Fetal APOL1 kidney risk alleles are associated with increased risk for preeclampsia in African Americans and maternal fetal genotype discordance is also associated with this risk.
Preeclampsia, characterized by increased blood pressure after 20 weeks of pregnancy, as well as other abnormalities (e.g., protein in the urine), is dangerous to mothers and their infants. Previous studies found that individuals with African ancestry may carry APOL1 genetic variants that increase risk for chronic kidney disease. This study published in the American Journal of Kidney Diseases (AJKD) found that fetal high-risk APOL1 genotypes and maternal-fetal APOL1 genotype discordance independently contribute to preeclampsia risk in African-American mothers. This association was not observed in Haitian mother-infant pairs possibly because of different environmental exposures and cultural milieu. Additional studies are required to understand why APOL1 associations with preeclampsia differ by maternal country of origin and to improve management of mothers at risk for preeclampsia.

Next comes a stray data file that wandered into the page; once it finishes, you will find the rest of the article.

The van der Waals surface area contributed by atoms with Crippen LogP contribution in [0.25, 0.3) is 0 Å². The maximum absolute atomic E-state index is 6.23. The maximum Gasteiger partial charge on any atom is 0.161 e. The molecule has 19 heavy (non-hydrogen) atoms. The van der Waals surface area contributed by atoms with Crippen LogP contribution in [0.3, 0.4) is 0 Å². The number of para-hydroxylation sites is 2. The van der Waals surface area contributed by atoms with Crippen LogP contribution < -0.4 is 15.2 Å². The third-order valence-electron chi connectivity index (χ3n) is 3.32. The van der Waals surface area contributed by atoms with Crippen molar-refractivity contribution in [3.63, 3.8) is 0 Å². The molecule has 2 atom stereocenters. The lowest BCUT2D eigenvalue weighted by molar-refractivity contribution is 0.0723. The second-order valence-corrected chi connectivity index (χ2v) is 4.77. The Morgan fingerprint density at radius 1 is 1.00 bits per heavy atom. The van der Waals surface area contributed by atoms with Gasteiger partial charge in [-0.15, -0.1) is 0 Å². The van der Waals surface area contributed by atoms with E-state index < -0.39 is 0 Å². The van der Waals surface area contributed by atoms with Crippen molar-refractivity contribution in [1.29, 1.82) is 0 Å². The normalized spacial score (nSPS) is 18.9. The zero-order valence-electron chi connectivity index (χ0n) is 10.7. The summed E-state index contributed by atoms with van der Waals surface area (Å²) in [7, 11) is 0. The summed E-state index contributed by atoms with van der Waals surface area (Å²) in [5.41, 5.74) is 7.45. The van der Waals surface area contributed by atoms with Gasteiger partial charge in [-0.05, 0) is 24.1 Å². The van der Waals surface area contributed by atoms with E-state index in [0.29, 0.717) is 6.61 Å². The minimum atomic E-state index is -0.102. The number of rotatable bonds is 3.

ARTICLE TITLE: Joint Associations of Maternal-Fetal APOL1 Genotypes and Maternal Country of Origin With Preeclampsia Risk
AUTHORS: Xiumei Hong, MD, PhD, Avi Z. Rosenberg, MD, PhD, Boyang Zhang, BS, Elizabeth Binns-Roemer, Victor David, MS, Yiming Lv, BS, Rebecca C. Hjorten, MD, Kimberly J. Reidy, MD, Teresa K. Chen, MD, MHS, Guoying Wang, MD, PhD, Yuelong Ji, PhD, Claire L. Simpson, PhD, Robert L. Davis, MD, MPH, Jeffrey B. Kopp, MD, Xiaobin Wang, MD, MPH, and Cheryl A. Winkler, PhD